- Contaminations during packaging of sterile injectables was causing double-digit batch loses per year.
- FactoryTalk software applications – store, organize and display data from control system to automate FDA reporting, present custom reports and ensure quality-control
- Automated Systems Inc. combines industry expertise with system design, configuration, implementation, validation and project management
- Saved at least $250,000 per year by reducing batch losses to zero
- Supervisory remote batch status monitoring allows a single operator to service several processes
- Automated, event-based reports provide required information to prove sterility
- Reports stored in PDF format allow batch traceability
- Historical data available for trending and process analysis
Many vital medications are in short supply in the United States, a situation that has sparked patient outcry and even congressional hearings. Topping the list of critically needed drugs are liquids that patients receive either by injection or intravenously. In fact, nearly 75 percent of the medications on the federal U.S. Food and Drug Administration's shortage list are liquids, such as chemotherapy drugs, anesthetics and nutritional solutions.
The FDA and industry experts agree that a big part of the problem is the stringent and often complex process required to protect drug purity during production. In 2010 alone, more than half the batches of injectable drugs produced by pharmaceutical manufacturers were thrown out because of quality issues, such as bacterial contamination and industrial particulate impurities.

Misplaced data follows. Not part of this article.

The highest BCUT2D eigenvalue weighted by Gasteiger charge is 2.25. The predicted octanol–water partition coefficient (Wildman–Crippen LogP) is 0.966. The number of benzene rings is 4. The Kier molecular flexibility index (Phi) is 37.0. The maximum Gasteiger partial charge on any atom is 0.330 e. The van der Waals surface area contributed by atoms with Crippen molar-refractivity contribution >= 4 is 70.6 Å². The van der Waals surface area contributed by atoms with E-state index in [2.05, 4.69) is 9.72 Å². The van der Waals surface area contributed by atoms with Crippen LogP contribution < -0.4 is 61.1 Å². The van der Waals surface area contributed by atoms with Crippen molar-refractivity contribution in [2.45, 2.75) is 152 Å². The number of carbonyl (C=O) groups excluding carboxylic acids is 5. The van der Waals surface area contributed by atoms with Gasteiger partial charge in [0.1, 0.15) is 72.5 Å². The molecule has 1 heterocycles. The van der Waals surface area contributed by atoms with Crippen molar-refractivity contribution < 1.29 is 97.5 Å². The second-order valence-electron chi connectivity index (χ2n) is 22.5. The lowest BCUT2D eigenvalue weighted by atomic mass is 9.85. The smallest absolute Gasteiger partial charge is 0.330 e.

The story of one manufacturer illustrates the seriousness of the situation – and how companies can use automated technology to help overcome it.
Contamination on the packaging line resulted in double-digit batch losses in one year for this U.S.-based producer of sterile injectables. The problem in the process occurred during the transfer of medication from bulk vessels into individual plastic vials using a blow, fill and seal machine.
To ensure all the equipment was sterile prior to introducing the medication, the operator manually pressurized the line by opening and closing a series of 20 to 30 valves throughout the process. This eliminated outside air – and contaminants. But opening a valve out of sequence or at the wrong time could compromise the batch.
Human error wasn't the only problem. A defective valve seal or instrument coupling could also trigger a loss of pressure and threaten the product's purity. The line also lacked an alarm system to signal potential failures, so plant operators didn't know if they had a bad batch until the end-product was tested.
Searching for a comprehensive solution, the drug manufacturer tapped Automated Systems Inc. (ASI) to upgrade its control and visualization system. ASI created a system to automatically contain contamination on the line, issue alarms when any process metrics varied outside of preset ranges, and track and record key process data to verify the sterility of each completed batch.